Capitol Alert

AM Alert: How can California schools achieve mandatory arts education?

Lynae Morgan portrays Morgana the Wicked Fairy in Leataata Floyd Elementary School’s “Sleeping Beauty,” its first-ever school play, put on by about two dozen students on June 3, 2015.
Lynae Morgan portrays Morgana the Wicked Fairy in Leataata Floyd Elementary School’s “Sleeping Beauty,” its first-ever school play, put on by about two dozen students on June 3, 2015. jvillegas@sacbee.com

Did you know that California law requires public schools to teach visual and performing arts?

Despite years of hand-wringing that budget cuts and standardized testing have taken music, drama and painting out of the classroom, there is actually a mandate in the state education code for arts instruction in the 1st through 12th grades – one that many schools are either unaware of or simply ignore.

Supporters argue that incorporating arts education is proven to boost student performance. At least one advocate – 83-year-old former principal and music teacher Carl Schafer – has made it his mission to ensure the requirement is enforced.

Now state Sen. Ben Allen, whose mother is an artist, is taking up the cause. As chair of the Legislature’s Joint Committee on Arts, the Santa Monica Democrat will lead a hearing on the challenges that schools face complying with the code, 1 p.m. at the Paley Center for Media in Beverly Hills.

While recognizing that policymakers are responsible in part for creating the situation, Allen said the purpose of the hearing is “just putting a little bit of pressure on the districts” to make arts instruction a priority and helping them think about ways to meet the mandate.

“We all know that arts education can play such a role in the development of a young person,” he said. “It's an important factor in the achievement gap.”

PADDING THE VOTE: Here’s an election storyline you can prepare to get sick of in 2016: Who will win the fast-growing “Latino vote,” critical to success in battleground states like Florida, Nevada and Colorado? Campaigns on both sides of the aisle are pouring enormous resources into Latino outreach, including Democratic frontrunner Hillary Clinton, who is getting an assist today from California’s Secretary of State Alex Padilla. He will be in Reno to host a meeting of Latino leaders at the Hillary for Nevada headquarters, canvass local Latino small business owners, and represent Clinton at a dinner hosted by the county Democratic Party.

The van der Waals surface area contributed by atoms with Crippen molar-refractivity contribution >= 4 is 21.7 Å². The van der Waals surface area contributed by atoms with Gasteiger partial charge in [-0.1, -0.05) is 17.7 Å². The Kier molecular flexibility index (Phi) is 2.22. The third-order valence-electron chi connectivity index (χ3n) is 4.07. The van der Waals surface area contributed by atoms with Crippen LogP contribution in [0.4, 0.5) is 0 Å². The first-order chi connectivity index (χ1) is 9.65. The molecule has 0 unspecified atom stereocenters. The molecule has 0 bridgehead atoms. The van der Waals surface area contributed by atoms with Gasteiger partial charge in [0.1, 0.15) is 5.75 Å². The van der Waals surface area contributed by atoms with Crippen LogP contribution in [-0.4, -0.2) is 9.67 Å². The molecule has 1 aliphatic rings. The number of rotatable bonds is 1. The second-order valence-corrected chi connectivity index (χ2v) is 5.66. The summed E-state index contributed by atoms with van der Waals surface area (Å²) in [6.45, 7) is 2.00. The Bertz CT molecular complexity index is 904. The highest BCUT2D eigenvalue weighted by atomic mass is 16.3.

GENDER’S GAME: The Senate Select Committee on Women and Inequality was formed last year to explore policy opportunities promoting gender equity, particularly among low-income and minority women. Its latest hearing, a public discussion on homeless and exploited women in South Los Angeles, takes places at 1 p.m. at the Weingart YMCA Wellness & Aquatic Center in Los Angeles.

BERN NOTICE: While Clinton, who recently swung through the state on another fundraising tour, is still the frontrunner among likely Democratic voters in California, supporters of Bernie Sanders are working to close her slimming lead. They plan to hold to hold a massive “enough is enough” rally on Saturday, noon at the Civic Center Plaza in San Francisco.

CELEBRATIONS: Happy birthday to Sen. Richard Roth, D-Riverside, who turns 65 today.

Alexei Koseff: 916-321-5236, @akoseff

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